Dr Michael Mosley on the benefits of exercise
A research paper, printed in the British Journal of Sports Medicine, outlined the health benefits of moving the body.
The team analysed a dataset of 578,000 adults from the US National Health Interview Survey, between 1998 and 2018.
Each participant was categorised by how well they met recommended aerobic and muscle-strengthening weekly targets.
Utilising the NHS guidelines, everybody is recommended to complete at least 150 minutes per week of moderately intense cardio exercise.
Alternatively, people should complete at least 75 minutes of vigorous cardio exercise.
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Moreover, it’s advised that people should add in two muscle-strengthening activities each week.
Examples of aerobic exercises are cardio such as brisk walking, swimming, running and stair climbing.
Muscle-strengthening activities involve weights, resistance bands and exercises such as squats, lunges, press-ups and even gardening.
In the study, 81,431 participants died, of which 1,516 were linked to flu and pneumonia.
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The scientists said those who had met both targets had their risk of dying from flu or pneumonia slashed by 48 percent compared to those who met neither.
In addition, people who only completed the weekly aerobic activity target benefitted from a 36 percent lower risk of dying from flu or pneumonia.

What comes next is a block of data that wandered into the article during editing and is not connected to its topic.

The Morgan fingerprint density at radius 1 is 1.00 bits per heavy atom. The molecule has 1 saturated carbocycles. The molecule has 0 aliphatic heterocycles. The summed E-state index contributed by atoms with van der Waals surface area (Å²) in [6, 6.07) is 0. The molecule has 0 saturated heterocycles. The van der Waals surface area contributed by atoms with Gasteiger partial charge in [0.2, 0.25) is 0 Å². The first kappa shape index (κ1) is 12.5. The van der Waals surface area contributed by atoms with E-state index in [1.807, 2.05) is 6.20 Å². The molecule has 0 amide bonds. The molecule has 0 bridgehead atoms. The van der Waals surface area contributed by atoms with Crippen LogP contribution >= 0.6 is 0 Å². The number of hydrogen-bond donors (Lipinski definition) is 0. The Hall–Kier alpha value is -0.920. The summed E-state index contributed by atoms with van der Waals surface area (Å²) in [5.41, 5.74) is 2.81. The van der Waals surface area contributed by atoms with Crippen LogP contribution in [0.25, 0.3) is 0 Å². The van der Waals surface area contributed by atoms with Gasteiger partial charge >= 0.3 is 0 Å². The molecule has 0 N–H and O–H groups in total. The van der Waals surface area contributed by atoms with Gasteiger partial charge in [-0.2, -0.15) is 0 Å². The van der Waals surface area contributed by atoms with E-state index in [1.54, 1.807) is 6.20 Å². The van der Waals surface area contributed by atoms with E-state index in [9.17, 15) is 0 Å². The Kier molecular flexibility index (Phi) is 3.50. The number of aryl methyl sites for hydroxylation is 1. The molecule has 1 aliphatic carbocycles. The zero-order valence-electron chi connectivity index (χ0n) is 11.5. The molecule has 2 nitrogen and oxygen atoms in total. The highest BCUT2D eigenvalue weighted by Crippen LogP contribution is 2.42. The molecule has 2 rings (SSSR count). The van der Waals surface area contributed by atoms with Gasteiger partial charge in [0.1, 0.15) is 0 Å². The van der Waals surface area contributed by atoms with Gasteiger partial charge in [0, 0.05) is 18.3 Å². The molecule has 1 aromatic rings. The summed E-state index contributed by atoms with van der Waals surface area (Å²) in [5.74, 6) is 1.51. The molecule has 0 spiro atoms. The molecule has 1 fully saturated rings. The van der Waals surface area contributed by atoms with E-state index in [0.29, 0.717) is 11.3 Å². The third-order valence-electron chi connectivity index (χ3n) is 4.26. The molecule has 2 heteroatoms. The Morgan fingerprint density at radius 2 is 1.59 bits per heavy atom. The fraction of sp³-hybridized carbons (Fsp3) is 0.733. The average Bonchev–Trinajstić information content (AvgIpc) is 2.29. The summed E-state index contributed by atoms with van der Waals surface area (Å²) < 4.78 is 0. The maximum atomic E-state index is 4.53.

Any type of exercise resulted in some sort of benefit, with up to 149 minutes of aerobic exercise per week leading to a 21 percent reduced risk of death from a viral infection, such as flu.
As a person exercised more during the week, the better the outcomes seemed to be.
When it came to muscle-strengthening activities, meeting the weekly target of two weekly sessions was linked to a 47 percent lower risk of death from flu or pneumonia.
However, doing seven or more muscle-strengthening activities during a week was associated with a 41 percent higher risk of dying from the viral infections.
Study author Dr Bryant Webber said: “Although [10-150 mins/week] is often labelled ‘insufficient’ because it falls below the recommended duration, it may confer health benefits relative to physical inactivity.
“Efforts to reduce influenza and pneumonia mortality among adults might focus on decreasing the prevalence of aerobic inactivity and increasing the prevalence of achieving two episodes per week of muscle-strengthening activity.”
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